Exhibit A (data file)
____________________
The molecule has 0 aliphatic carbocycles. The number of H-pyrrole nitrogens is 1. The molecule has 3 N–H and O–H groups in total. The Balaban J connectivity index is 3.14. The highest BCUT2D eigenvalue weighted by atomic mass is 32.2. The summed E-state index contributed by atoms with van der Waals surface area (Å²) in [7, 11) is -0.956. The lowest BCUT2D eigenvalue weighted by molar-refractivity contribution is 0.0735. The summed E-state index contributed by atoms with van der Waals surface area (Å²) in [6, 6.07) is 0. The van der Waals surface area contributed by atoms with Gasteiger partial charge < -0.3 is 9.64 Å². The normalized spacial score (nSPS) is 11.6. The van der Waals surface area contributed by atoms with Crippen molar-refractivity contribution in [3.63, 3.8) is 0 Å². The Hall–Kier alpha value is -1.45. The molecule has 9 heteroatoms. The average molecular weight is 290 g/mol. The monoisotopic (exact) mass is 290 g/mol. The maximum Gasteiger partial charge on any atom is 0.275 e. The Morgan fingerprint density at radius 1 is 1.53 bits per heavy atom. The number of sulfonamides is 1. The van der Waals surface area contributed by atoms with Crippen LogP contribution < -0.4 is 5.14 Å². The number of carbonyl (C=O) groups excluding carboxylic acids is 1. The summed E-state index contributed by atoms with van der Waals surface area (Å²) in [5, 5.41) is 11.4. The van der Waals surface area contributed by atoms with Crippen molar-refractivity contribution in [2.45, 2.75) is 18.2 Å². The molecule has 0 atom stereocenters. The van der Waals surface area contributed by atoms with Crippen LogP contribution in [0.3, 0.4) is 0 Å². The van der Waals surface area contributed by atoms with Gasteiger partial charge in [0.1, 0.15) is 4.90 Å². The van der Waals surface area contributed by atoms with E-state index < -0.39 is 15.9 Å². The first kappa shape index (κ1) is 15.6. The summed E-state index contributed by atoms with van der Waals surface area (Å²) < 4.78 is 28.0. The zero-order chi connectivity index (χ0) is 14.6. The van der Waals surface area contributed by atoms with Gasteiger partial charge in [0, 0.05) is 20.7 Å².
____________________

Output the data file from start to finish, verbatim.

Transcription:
The molecule has 0 aliphatic carbocycles. The number of H-pyrrole nitrogens is 1. The molecule has 3 N–H and O–H groups in total. The Balaban J connectivity index is 3.14. The highest BCUT2D eigenvalue weighted by atomic mass is 32.2. The summed E-state index contributed by atoms with van der Waals surface area (Å²) in [7, 11) is -0.956. The lowest BCUT2D eigenvalue weighted by molar-refractivity contribution is 0.0735. The summed E-state index contributed by atoms with van der Waals surface area (Å²) in [6, 6.07) is 0. The van der Waals surface area contributed by atoms with Gasteiger partial charge < -0.3 is 9.64 Å². The normalized spacial score (nSPS) is 11.6. The van der Waals surface area contributed by atoms with Crippen molar-refractivity contribution in [3.63, 3.8) is 0 Å². The Hall–Kier alpha value is -1.45. The molecule has 9 heteroatoms. The average molecular weight is 290 g/mol. The monoisotopic (exact) mass is 290 g/mol. The maximum Gasteiger partial charge on any atom is 0.275 e. The Morgan fingerprint density at radius 1 is 1.53 bits per heavy atom. The number of sulfonamides is 1. The van der Waals surface area contributed by atoms with Crippen LogP contribution < -0.4 is 5.14 Å². The number of carbonyl (C=O) groups excluding carboxylic acids is 1. The summed E-state index contributed by atoms with van der Waals surface area (Å²) in [5, 5.41) is 11.4. The van der Waals surface area contributed by atoms with Crippen molar-refractivity contribution in [2.45, 2.75) is 18.2 Å². The molecule has 0 atom stereocenters. The van der Waals surface area contributed by atoms with Crippen LogP contribution in [0.3, 0.4) is 0 Å². The van der Waals surface area contributed by atoms with Gasteiger partial charge in [0.1, 0.15) is 4.90 Å². The van der Waals surface area contributed by atoms with E-state index < -0.39 is 15.9 Å². The first kappa shape index (κ1) is 15.6. The summed E-state index contributed by atoms with van der Waals surface area (Å²) < 4.78 is 28.0. The zero-order chi connectivity index (χ0) is 14.6. The van der Waals surface area contributed by atoms with Gasteiger partial charge in [0, 0.05) is 20.7 Å².